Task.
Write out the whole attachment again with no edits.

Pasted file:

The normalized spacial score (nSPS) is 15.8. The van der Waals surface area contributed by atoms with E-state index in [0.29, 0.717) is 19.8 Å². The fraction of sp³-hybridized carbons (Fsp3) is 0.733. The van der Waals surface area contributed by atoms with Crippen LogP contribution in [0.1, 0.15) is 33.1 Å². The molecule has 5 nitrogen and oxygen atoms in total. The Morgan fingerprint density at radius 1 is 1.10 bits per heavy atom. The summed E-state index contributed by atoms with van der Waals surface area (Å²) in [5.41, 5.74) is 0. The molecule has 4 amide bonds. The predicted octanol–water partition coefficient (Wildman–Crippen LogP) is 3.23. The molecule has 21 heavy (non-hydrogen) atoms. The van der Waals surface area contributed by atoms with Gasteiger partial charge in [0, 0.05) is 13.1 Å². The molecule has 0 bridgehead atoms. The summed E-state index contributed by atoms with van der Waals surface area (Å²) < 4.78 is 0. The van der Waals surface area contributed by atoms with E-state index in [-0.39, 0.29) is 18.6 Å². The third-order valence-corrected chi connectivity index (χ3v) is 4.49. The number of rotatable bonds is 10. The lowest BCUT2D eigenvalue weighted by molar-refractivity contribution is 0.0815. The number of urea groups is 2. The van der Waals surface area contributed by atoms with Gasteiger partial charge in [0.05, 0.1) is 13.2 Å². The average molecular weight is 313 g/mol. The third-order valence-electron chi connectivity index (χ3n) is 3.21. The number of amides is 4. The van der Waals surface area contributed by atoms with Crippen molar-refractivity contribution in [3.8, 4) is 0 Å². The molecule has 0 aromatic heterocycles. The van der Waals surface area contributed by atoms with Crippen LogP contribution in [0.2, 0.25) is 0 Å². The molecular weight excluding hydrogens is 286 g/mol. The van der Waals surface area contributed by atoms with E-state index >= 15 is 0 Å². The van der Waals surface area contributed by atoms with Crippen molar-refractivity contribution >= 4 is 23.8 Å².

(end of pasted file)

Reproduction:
The normalized spacial score (nSPS) is 15.8. The van der Waals surface area contributed by atoms with E-state index in [0.29, 0.717) is 19.8 Å². The fraction of sp³-hybridized carbons (Fsp3) is 0.733. The van der Waals surface area contributed by atoms with Crippen LogP contribution in [0.1, 0.15) is 33.1 Å². The molecule has 5 nitrogen and oxygen atoms in total. The Morgan fingerprint density at radius 1 is 1.10 bits per heavy atom. The summed E-state index contributed by atoms with van der Waals surface area (Å²) in [5.41, 5.74) is 0. The molecule has 4 amide bonds. The predicted octanol–water partition coefficient (Wildman–Crippen LogP) is 3.23. The molecule has 21 heavy (non-hydrogen) atoms. The van der Waals surface area contributed by atoms with Gasteiger partial charge in [0, 0.05) is 13.1 Å². The molecule has 0 bridgehead atoms. The summed E-state index contributed by atoms with van der Waals surface area (Å²) < 4.78 is 0. The van der Waals surface area contributed by atoms with E-state index in [-0.39, 0.29) is 18.6 Å². The third-order valence-corrected chi connectivity index (χ3v) is 4.49. The number of rotatable bonds is 10. The lowest BCUT2D eigenvalue weighted by molar-refractivity contribution is 0.0815. The number of urea groups is 2. The van der Waals surface area contributed by atoms with Gasteiger partial charge in [0.05, 0.1) is 13.2 Å². The average molecular weight is 313 g/mol. The third-order valence-electron chi connectivity index (χ3n) is 3.21. The number of amides is 4. The van der Waals surface area contributed by atoms with Crippen molar-refractivity contribution in [3.8, 4) is 0 Å². The molecule has 0 aromatic heterocycles. The van der Waals surface area contributed by atoms with Crippen LogP contribution in [0.2, 0.25) is 0 Å². The molecular weight excluding hydrogens is 286 g/mol. The van der Waals surface area contributed by atoms with E-state index >= 15 is 0 Å². The van der Waals surface area contributed by atoms with Crippen molar-refractivity contribution >= 4 is 23.8 Å².